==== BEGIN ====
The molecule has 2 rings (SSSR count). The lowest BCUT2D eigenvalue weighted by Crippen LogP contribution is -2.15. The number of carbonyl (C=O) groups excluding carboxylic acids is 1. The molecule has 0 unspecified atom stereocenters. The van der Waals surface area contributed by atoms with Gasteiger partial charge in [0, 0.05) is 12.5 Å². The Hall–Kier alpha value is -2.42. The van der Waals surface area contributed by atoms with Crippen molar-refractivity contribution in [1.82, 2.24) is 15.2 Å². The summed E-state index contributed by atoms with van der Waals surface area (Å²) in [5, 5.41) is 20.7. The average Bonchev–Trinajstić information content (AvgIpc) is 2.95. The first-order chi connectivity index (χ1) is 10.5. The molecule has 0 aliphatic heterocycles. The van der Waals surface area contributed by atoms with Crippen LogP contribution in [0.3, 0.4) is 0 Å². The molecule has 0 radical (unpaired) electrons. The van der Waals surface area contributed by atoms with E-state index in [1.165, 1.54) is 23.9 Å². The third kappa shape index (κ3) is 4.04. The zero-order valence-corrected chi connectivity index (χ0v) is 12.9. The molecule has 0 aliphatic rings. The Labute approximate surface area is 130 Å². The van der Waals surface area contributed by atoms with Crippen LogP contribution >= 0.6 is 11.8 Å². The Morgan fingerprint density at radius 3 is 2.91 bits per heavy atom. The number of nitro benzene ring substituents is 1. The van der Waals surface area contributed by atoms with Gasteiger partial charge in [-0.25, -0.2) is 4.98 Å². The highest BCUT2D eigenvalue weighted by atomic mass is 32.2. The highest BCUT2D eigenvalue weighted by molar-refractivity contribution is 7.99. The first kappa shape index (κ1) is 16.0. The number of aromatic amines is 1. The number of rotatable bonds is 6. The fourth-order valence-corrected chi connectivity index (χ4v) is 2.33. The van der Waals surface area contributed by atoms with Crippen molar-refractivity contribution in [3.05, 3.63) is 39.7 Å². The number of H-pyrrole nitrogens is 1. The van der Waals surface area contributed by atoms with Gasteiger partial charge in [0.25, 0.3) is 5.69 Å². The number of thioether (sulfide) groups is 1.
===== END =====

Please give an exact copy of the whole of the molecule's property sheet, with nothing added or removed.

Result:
The molecule has 2 rings (SSSR count). The lowest BCUT2D eigenvalue weighted by Crippen LogP contribution is -2.15. The number of carbonyl (C=O) groups excluding carboxylic acids is 1. The molecule has 0 unspecified atom stereocenters. The van der Waals surface area contributed by atoms with Gasteiger partial charge in [0, 0.05) is 12.5 Å². The Hall–Kier alpha value is -2.42. The van der Waals surface area contributed by atoms with Crippen molar-refractivity contribution in [1.82, 2.24) is 15.2 Å². The summed E-state index contributed by atoms with van der Waals surface area (Å²) in [5, 5.41) is 20.7. The average Bonchev–Trinajstić information content (AvgIpc) is 2.95. The first-order chi connectivity index (χ1) is 10.5. The molecule has 0 aliphatic heterocycles. The van der Waals surface area contributed by atoms with Crippen LogP contribution in [0.3, 0.4) is 0 Å². The molecule has 0 radical (unpaired) electrons. The van der Waals surface area contributed by atoms with E-state index in [1.165, 1.54) is 23.9 Å². The third kappa shape index (κ3) is 4.04. The zero-order valence-corrected chi connectivity index (χ0v) is 12.9. The molecule has 0 aliphatic rings. The Labute approximate surface area is 130 Å². The van der Waals surface area contributed by atoms with Crippen LogP contribution >= 0.6 is 11.8 Å². The Morgan fingerprint density at radius 3 is 2.91 bits per heavy atom. The number of nitro benzene ring substituents is 1. The van der Waals surface area contributed by atoms with Gasteiger partial charge in [-0.25, -0.2) is 4.98 Å². The highest BCUT2D eigenvalue weighted by atomic mass is 32.2. The highest BCUT2D eigenvalue weighted by molar-refractivity contribution is 7.99. The first kappa shape index (κ1) is 16.0. The number of aromatic amines is 1. The number of rotatable bonds is 6. The fourth-order valence-corrected chi connectivity index (χ4v) is 2.33. The van der Waals surface area contributed by atoms with Crippen molar-refractivity contribution in [3.05, 3.63) is 39.7 Å². The number of H-pyrrole nitrogens is 1. The van der Waals surface area contributed by atoms with Gasteiger partial charge in [0.25, 0.3) is 5.69 Å². The number of thioether (sulfide) groups is 1.